A species of pitcher plant found in Singapore isn’t very good at dissolving the prey it catches, but it gets nutritional help from worm larvae that live and eat within its maws.
On the soggy floor of one of the only remaining intact forests on the island nation of Singapore, the egg-sized heads of carnivorous creatures emerge from decaying leaves. They appear to be belching, or singing, or screaming out the catch phrase of their cousin in Hollywood — “Feed me Seymour.”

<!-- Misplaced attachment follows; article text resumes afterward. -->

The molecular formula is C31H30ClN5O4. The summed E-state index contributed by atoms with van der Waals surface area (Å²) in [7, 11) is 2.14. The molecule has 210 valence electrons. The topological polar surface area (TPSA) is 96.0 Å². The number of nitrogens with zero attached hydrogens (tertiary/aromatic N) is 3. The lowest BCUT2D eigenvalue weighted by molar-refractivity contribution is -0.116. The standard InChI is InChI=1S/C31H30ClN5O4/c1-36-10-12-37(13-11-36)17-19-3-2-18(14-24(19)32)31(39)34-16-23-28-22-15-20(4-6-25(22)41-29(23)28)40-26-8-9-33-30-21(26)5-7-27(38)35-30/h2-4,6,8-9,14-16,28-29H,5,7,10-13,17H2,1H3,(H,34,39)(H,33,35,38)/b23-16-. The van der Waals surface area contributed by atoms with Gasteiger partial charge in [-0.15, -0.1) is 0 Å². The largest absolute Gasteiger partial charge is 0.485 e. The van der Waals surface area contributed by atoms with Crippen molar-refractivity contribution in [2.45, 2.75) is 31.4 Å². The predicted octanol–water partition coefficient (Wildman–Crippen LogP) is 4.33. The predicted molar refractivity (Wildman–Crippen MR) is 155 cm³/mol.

This is Nepenthes ampullaria, an unusual pitcher plant found on the islands of Southeast Asia and the Malay Peninsula. And its “Seymour” is the worm larva of Xenoplatyura beaveri, a species of fungus gnat that develops inside the plant’s mouth. When grown, it looks like a mosquito with big biceps…[READ MORE]